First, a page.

Peace in Mali is a crucial challenge for us all [fr]
Mali - Statement by Mr François Delattre, Permanent Representative of France to the United Nations Security Council - 6 April 2017
I would like to welcome the Minister for Foreign Affairs of Mali, His Excellency Mr. Abdoulaye Diop, whose presence is important for all of us and for our joint efforts in Mali.
I would also like to thank the new Under-Secretary-General for Peacekeeping Operations, Mr. Jean-Pierre Lacroix, for his very enlightening briefing and to take this opportunity to extend our warmest wishes for success in his new duties.
Almost two years after the signing of the Agreement on Peace and Reconciliation in Mali, and despite the real progress made, Mali is in a difficult situation and remains subject to the threat of terrorist groups. The alliance of terrorist groups that was announced a month ago under Al-Qaida in the Sahel, under the command of Iyad ag Ghali, reveals a macabre competition between Daesh and Al-Qaida in Africa.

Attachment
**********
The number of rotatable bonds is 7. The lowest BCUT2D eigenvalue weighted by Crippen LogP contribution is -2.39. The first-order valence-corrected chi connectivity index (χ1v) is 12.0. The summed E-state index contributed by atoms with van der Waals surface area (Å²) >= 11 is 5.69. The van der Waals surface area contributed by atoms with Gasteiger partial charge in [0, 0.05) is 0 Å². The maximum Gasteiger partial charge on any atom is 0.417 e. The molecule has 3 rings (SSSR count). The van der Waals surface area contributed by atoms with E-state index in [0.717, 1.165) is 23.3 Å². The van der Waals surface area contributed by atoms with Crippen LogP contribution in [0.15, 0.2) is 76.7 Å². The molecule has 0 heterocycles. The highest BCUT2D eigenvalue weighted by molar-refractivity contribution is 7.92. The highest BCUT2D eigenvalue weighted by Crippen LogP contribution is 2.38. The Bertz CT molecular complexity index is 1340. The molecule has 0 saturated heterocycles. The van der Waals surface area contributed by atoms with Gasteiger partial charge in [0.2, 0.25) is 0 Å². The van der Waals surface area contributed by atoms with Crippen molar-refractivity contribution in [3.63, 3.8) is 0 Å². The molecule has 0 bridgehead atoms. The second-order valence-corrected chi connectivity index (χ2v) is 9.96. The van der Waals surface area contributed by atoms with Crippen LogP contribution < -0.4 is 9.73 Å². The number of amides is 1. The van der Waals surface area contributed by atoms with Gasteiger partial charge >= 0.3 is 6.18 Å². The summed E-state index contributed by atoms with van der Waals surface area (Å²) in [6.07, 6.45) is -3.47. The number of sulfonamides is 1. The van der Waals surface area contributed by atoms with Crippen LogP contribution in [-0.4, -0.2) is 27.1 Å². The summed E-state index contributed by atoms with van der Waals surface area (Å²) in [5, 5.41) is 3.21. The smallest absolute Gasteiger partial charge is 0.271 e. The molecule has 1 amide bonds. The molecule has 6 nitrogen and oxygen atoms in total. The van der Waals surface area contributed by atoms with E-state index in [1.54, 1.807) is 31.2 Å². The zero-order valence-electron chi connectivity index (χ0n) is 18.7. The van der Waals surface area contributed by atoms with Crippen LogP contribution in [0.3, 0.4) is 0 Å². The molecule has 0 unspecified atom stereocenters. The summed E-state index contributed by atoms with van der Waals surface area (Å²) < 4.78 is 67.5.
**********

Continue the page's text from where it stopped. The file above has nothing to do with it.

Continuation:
In that context, it is more than ever urgent that the Malian parties fully implement the peace agreement at two levels.
First, at the political level, it is urgent that the Malian parties fully implement the agreement.
After long months of stagnation, real progress has been made recently by the Government and the signatory armed group to fulfil their commitment under the peace agreement. This includes the installation of some interim authorities in the north of the country, the launch of mixed patrols in Gao, and the convening of the conférence d’entente nationale, bringing together all the actors concerned.
But these achievements remain fragile and insufficient nearly two years after the signing of the agreement. On the ground, the populations of northern Mali have to see any noticeable improvement in their living conditions. The interim administrations are not yet operational, the fight against impunity remains insufficient, and the redeployment of the Malian State in the north has made little progress, as has the reintegration of veterans. We ask the signatory parties to set their mistrust aside and demonstrate their sincerity in implementing the peace agreement.